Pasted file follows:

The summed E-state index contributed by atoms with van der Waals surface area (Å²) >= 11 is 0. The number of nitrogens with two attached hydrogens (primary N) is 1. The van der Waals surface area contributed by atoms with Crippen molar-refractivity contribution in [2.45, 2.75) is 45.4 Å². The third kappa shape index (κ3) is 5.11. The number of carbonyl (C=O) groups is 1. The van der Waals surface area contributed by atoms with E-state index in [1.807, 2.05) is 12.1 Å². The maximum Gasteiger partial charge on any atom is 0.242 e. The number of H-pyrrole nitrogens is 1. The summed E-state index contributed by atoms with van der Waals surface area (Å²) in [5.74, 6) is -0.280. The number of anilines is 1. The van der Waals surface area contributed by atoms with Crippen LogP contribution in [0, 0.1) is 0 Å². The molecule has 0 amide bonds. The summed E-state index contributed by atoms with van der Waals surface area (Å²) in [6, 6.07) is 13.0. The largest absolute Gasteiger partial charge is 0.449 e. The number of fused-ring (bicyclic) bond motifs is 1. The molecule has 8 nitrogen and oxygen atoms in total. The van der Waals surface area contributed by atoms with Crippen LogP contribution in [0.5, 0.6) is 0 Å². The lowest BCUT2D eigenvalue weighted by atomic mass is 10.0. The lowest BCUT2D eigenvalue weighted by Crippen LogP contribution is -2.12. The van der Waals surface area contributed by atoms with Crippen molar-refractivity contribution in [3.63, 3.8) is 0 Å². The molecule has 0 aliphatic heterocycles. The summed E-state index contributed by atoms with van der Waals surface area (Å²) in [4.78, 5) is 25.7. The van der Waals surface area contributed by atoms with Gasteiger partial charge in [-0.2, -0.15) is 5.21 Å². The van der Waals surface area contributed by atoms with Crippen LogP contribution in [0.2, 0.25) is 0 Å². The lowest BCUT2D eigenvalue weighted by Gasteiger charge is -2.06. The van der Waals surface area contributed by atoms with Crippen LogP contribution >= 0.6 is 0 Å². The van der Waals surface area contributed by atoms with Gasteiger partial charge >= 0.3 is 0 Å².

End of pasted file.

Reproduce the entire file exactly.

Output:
The summed E-state index contributed by atoms with van der Waals surface area (Å²) >= 11 is 0. The number of nitrogens with two attached hydrogens (primary N) is 1. The van der Waals surface area contributed by atoms with Crippen molar-refractivity contribution in [2.45, 2.75) is 45.4 Å². The third kappa shape index (κ3) is 5.11. The number of carbonyl (C=O) groups is 1. The van der Waals surface area contributed by atoms with E-state index in [1.807, 2.05) is 12.1 Å². The maximum Gasteiger partial charge on any atom is 0.242 e. The number of H-pyrrole nitrogens is 1. The summed E-state index contributed by atoms with van der Waals surface area (Å²) in [5.74, 6) is -0.280. The number of anilines is 1. The van der Waals surface area contributed by atoms with Crippen LogP contribution in [0, 0.1) is 0 Å². The molecule has 0 amide bonds. The summed E-state index contributed by atoms with van der Waals surface area (Å²) in [6, 6.07) is 13.0. The largest absolute Gasteiger partial charge is 0.449 e. The number of fused-ring (bicyclic) bond motifs is 1. The molecule has 8 nitrogen and oxygen atoms in total. The van der Waals surface area contributed by atoms with Crippen LogP contribution in [0.5, 0.6) is 0 Å². The lowest BCUT2D eigenvalue weighted by atomic mass is 10.0. The lowest BCUT2D eigenvalue weighted by Crippen LogP contribution is -2.12. The van der Waals surface area contributed by atoms with Crippen molar-refractivity contribution in [3.63, 3.8) is 0 Å². The molecule has 0 aliphatic heterocycles. The summed E-state index contributed by atoms with van der Waals surface area (Å²) in [4.78, 5) is 25.7. The van der Waals surface area contributed by atoms with Gasteiger partial charge in [-0.2, -0.15) is 5.21 Å². The van der Waals surface area contributed by atoms with Crippen LogP contribution in [0.2, 0.25) is 0 Å². The lowest BCUT2D eigenvalue weighted by Gasteiger charge is -2.06. The van der Waals surface area contributed by atoms with Crippen LogP contribution >= 0.6 is 0 Å². The van der Waals surface area contributed by atoms with Gasteiger partial charge >= 0.3 is 0 Å².